The Panama disease, a fungal infection ravishing the Cavendish banana, the type that accounts for 95% of the bananas sold around the world, is spread through the soil. The scourge has become so rampant that as well as destroying the businesses of banana farmers around the world it threatens the future viability of our favourite banana variety. The answer devised by biotech scientists at the Netherlands’ Wageningen University, the world’s leading agritech research facility, is bananas grown without soil.
The fungus that causes the Panama disease is spread by soil movement, which is usually the result of workers and machinery going about their everyday tasks on banana plantations. But it has proven rife and has devastated crops across South-East Asia, Australia, Mozambique and the Middle East. The Cavendish banana is particularly vulnerable to epidemics such as the current Panama disease outbreak because it is a monoculture based on a single genetic clone. So every banana plant is equally susceptible to infection.
This was also the case for the Gros Michel banana which was, before the Cavendish, the most commonly eaten variety. The type was wiped out by the first strain of the Panama disease fungus, which is thought to have originated in Taiwan in the early 1960s. The impact was such that the risk of infection meant it became economically unviable to continue to farm the Gros Michel. The new variety of Cavendish which replaced it was not as vulnerable to the fungus. However, the fungus has now adapted to the Cavendish. It hasn’t yet reached Latin America, where 75% of banana exports originate, and biotech scientists have been working frantically to combat the spread of Panama so it doesn’t. The transfer of infected soil, plants and materials to areas the fungus is not yet present is key.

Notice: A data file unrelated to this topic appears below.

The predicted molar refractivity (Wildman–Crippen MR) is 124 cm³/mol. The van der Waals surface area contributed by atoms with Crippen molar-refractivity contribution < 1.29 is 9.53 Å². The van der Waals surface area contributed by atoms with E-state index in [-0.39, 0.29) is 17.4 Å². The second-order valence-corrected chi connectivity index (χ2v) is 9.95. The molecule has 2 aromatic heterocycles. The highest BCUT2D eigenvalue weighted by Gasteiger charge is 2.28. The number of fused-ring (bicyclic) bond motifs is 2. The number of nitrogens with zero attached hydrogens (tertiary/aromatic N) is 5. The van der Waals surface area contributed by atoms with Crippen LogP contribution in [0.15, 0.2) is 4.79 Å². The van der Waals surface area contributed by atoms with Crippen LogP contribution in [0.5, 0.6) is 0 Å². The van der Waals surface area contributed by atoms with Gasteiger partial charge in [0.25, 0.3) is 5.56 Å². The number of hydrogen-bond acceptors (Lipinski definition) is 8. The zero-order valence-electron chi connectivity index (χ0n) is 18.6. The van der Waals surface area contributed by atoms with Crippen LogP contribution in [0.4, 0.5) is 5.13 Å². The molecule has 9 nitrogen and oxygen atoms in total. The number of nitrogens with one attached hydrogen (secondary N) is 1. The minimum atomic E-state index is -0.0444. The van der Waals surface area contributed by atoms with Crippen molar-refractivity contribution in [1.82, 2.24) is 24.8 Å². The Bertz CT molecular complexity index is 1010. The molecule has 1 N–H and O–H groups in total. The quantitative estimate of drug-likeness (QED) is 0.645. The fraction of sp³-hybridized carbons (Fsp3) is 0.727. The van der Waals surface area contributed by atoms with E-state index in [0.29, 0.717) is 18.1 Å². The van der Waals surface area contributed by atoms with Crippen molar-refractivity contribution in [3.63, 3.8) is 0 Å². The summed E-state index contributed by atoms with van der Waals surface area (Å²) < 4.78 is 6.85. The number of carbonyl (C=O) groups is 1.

At Wageningen University, the approach has been to find a way to grow banana plants without soil. That’s been achieved by replacing it with ‘rockwool’ which is composed of chalk and Basalt rock, with minerals added to the mix to provide the sustenance that would normally come from the soil. However, that’s not a technique that can be employed across huge banana plantations. It can however, be used as a buffer, separating sections of plantations like a fire corridor in forests, and help prevent any outbreak of Panama quickly spreading across a whole region.
Longer term, biotechnologists are working on banana breeding programmes that hope to combine the Cavendish with wild varieties resistant to the Panama disease. UK bio/agritech start-up Tropic Biosciences is also hopes to use gene editing to build resistance into the Cavendish without slightly changing its taste and texture by mixing other breeds in.
But biotech/agritech advances should mean the Cavendish avoids the same fate as it fungus-consumed forebear the Gros Michel.